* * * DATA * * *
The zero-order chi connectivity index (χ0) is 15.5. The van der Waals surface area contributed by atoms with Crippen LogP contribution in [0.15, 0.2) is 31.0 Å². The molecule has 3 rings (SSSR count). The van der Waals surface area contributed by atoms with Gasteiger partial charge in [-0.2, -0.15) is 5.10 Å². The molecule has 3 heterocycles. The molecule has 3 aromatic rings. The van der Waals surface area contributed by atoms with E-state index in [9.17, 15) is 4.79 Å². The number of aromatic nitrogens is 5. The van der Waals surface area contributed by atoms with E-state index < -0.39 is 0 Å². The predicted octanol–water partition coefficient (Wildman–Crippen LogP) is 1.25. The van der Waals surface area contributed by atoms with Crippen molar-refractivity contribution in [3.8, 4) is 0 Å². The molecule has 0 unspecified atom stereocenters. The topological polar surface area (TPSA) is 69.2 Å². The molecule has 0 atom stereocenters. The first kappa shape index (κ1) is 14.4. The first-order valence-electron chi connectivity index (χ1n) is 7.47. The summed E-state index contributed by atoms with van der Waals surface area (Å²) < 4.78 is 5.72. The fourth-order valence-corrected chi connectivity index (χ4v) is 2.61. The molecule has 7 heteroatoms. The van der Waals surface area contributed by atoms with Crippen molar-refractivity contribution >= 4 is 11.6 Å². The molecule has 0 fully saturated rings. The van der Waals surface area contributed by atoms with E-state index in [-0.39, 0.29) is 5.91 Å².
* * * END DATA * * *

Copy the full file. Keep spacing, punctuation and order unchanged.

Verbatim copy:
The zero-order chi connectivity index (χ0) is 15.5. The van der Waals surface area contributed by atoms with Crippen LogP contribution in [0.15, 0.2) is 31.0 Å². The molecule has 3 rings (SSSR count). The van der Waals surface area contributed by atoms with Gasteiger partial charge in [-0.2, -0.15) is 5.10 Å². The molecule has 3 heterocycles. The molecule has 3 aromatic rings. The van der Waals surface area contributed by atoms with E-state index in [9.17, 15) is 4.79 Å². The number of aromatic nitrogens is 5. The van der Waals surface area contributed by atoms with E-state index < -0.39 is 0 Å². The predicted octanol–water partition coefficient (Wildman–Crippen LogP) is 1.25. The van der Waals surface area contributed by atoms with Crippen molar-refractivity contribution in [3.8, 4) is 0 Å². The molecule has 0 unspecified atom stereocenters. The topological polar surface area (TPSA) is 69.2 Å². The molecule has 0 atom stereocenters. The first kappa shape index (κ1) is 14.4. The first-order valence-electron chi connectivity index (χ1n) is 7.47. The summed E-state index contributed by atoms with van der Waals surface area (Å²) < 4.78 is 5.72. The fourth-order valence-corrected chi connectivity index (χ4v) is 2.61. The molecule has 7 heteroatoms. The van der Waals surface area contributed by atoms with Crippen molar-refractivity contribution >= 4 is 11.6 Å². The molecule has 0 fully saturated rings. The van der Waals surface area contributed by atoms with E-state index in [-0.39, 0.29) is 5.91 Å².